Business

Martha Stewart's company bought for $200M by Sequential Brands

Martha Stewart Living Omnimedia Inc. will be bought by lifestyle product conglomerate Sequential Brands in a deal that values the company at about $200 million US.
The company that bears Martha Stewart's name was bought out on Monday in a deal that values her household empire at around $200 million US. (Charles Sykes/ Associated Press)

Martha Stewart Living Omnimedia Inc. will be bought by lifestyle product conglomerate Sequential Brands in a deal that values the company at about $200 million US.

Last week, the stock ran up almost 40 per cent to just under $7 a share on rumours of a deal. On Monday, Sequential confirmed in a press release that it will buy the entire company for $6.15 a share.

With 32.4 million shares outstanding, that values the company that bears the domestic doyenne's name at just under $200 million. Sequential says it will pay shareholders half in cash and half in shares of the new company.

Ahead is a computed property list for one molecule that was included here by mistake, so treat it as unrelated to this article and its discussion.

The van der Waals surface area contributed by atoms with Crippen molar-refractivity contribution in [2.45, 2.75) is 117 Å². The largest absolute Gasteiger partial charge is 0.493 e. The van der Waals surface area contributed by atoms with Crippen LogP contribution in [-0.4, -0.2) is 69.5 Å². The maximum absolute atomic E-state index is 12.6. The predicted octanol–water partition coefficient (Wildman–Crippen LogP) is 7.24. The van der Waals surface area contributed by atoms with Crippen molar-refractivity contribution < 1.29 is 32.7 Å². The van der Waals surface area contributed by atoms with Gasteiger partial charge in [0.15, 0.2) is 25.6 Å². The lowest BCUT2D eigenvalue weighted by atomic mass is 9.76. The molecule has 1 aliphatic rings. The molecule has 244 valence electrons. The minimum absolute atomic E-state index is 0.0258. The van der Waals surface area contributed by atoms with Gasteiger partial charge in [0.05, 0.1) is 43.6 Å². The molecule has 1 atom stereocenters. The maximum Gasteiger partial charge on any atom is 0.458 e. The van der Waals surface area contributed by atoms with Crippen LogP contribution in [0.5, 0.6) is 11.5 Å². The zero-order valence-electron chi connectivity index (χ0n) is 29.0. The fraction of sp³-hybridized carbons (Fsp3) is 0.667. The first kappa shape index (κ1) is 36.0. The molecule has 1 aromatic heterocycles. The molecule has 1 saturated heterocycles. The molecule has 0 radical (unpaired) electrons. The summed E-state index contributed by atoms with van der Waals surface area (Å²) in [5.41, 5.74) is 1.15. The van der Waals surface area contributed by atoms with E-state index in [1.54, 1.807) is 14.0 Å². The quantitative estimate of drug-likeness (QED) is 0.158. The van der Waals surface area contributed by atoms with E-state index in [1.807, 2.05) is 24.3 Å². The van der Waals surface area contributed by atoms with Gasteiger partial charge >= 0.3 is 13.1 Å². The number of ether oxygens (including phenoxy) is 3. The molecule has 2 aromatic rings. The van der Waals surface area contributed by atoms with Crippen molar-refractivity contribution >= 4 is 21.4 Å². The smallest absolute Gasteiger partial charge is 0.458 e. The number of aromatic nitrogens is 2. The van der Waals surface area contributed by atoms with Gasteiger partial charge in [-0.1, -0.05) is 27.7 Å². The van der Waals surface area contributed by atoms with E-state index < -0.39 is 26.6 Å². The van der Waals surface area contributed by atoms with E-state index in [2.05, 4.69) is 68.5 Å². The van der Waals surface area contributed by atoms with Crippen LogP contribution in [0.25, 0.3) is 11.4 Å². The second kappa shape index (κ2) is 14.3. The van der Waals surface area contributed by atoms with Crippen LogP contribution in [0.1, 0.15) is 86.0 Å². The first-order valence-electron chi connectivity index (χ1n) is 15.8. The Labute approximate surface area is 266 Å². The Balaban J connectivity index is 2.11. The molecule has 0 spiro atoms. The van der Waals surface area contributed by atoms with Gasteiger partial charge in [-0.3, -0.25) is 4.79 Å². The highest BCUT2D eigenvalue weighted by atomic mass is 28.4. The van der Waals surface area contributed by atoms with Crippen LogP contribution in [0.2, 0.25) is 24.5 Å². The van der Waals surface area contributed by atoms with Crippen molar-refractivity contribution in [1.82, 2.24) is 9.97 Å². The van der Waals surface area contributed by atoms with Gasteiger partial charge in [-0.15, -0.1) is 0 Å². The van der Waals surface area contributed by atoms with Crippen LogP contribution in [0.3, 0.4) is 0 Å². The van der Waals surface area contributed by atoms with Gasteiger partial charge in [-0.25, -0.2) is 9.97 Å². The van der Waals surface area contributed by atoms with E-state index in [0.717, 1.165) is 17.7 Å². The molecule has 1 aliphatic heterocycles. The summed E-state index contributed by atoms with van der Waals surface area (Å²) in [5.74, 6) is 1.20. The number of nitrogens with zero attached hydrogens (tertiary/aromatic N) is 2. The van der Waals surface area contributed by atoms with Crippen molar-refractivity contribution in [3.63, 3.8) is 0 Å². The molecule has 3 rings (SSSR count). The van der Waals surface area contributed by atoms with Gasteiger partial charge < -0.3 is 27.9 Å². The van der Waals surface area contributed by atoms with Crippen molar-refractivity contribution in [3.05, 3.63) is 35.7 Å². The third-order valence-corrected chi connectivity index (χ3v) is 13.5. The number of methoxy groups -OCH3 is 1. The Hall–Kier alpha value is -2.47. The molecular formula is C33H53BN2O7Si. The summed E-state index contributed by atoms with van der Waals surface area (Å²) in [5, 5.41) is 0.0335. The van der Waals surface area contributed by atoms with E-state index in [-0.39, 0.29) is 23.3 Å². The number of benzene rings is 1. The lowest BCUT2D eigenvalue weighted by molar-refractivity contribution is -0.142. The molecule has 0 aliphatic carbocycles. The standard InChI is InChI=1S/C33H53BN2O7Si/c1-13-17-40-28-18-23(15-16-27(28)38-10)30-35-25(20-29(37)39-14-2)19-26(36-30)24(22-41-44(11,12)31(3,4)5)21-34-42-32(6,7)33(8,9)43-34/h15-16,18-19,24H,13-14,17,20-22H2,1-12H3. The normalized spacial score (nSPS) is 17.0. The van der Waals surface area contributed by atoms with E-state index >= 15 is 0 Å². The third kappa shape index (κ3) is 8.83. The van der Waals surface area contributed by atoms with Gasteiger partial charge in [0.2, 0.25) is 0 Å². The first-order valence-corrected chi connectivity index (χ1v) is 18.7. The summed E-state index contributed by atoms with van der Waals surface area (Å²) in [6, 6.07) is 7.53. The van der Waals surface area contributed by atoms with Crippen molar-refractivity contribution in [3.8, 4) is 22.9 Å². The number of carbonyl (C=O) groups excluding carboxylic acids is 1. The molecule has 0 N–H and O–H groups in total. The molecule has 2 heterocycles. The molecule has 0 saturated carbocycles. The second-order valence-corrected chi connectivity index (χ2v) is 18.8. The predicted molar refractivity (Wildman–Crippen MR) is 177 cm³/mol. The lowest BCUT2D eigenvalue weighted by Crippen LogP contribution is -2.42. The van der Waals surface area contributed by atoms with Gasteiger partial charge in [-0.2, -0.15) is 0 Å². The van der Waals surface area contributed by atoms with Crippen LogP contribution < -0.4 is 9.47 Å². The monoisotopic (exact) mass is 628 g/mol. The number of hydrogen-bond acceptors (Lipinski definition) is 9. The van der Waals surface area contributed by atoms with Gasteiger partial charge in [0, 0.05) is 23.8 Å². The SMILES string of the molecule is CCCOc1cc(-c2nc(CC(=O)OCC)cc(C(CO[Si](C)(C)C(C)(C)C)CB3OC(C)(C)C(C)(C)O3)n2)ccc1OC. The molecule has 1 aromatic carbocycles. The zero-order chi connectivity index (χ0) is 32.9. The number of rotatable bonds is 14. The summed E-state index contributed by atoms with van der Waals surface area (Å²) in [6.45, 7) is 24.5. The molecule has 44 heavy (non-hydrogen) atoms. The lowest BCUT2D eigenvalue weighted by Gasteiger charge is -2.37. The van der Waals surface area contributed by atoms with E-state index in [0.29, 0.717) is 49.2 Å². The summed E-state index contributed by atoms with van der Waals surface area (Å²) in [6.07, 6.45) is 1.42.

Martha Stewart herself is part of the deal, as a clause in the contract confirms she will be staying on as chief creative officer of the new company.

Fall from grace

The offer price is a shadow of the company previous worth.

After being founded in 1997, Martha Stewart Living Omnimedia grew to be worth roughly $2 billion as the founder's name was emblazoned on everything from magazines to TV shows and various household products.

On the day of its IPO in 1999, the shares trade at just under $50 a share. Monday's deal price is a little over 10 per cent of that.

The company gained even more notoriety in 2004 when its CEO was convicted of conspiracy, obstruction of justice and lying to investigators looking into allegations of insider trading in stock of a company called ImClone. Stewart spent time in jail for her role in the scandal, although she was found not guilty of insider trading.

Corrections

  • A previous version of this story incorrectly said Martha Stewart was convicted of insider trading. She was found not guilty on that charge, but was convicted on conspiracy, obstruction of justice and two counts of lying to investigators.
    Jun 23, 2015 10:09 AM ET

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